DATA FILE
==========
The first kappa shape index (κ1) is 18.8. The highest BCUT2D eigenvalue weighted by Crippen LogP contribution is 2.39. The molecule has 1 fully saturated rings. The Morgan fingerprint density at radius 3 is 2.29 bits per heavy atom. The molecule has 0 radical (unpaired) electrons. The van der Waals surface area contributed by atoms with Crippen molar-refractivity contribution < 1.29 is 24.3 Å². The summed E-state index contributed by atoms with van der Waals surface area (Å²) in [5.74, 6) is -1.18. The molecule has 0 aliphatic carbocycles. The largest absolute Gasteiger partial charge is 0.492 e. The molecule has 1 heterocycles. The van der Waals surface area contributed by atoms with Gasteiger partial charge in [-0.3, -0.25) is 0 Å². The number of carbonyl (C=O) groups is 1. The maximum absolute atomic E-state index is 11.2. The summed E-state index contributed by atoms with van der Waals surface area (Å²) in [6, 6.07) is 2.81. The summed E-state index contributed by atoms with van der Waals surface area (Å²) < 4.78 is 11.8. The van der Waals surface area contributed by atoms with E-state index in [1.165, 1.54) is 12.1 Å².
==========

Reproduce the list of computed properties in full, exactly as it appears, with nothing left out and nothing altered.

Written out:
The first kappa shape index (κ1) is 18.8. The highest BCUT2D eigenvalue weighted by Crippen LogP contribution is 2.39. The molecule has 1 fully saturated rings. The Morgan fingerprint density at radius 3 is 2.29 bits per heavy atom. The molecule has 0 radical (unpaired) electrons. The van der Waals surface area contributed by atoms with Crippen molar-refractivity contribution < 1.29 is 24.3 Å². The summed E-state index contributed by atoms with van der Waals surface area (Å²) in [5.74, 6) is -1.18. The molecule has 0 aliphatic carbocycles. The largest absolute Gasteiger partial charge is 0.492 e. The molecule has 1 heterocycles. The van der Waals surface area contributed by atoms with Gasteiger partial charge in [-0.3, -0.25) is 0 Å². The number of carbonyl (C=O) groups is 1. The maximum absolute atomic E-state index is 11.2. The summed E-state index contributed by atoms with van der Waals surface area (Å²) in [6, 6.07) is 2.81. The summed E-state index contributed by atoms with van der Waals surface area (Å²) < 4.78 is 11.8. The van der Waals surface area contributed by atoms with E-state index in [1.165, 1.54) is 12.1 Å².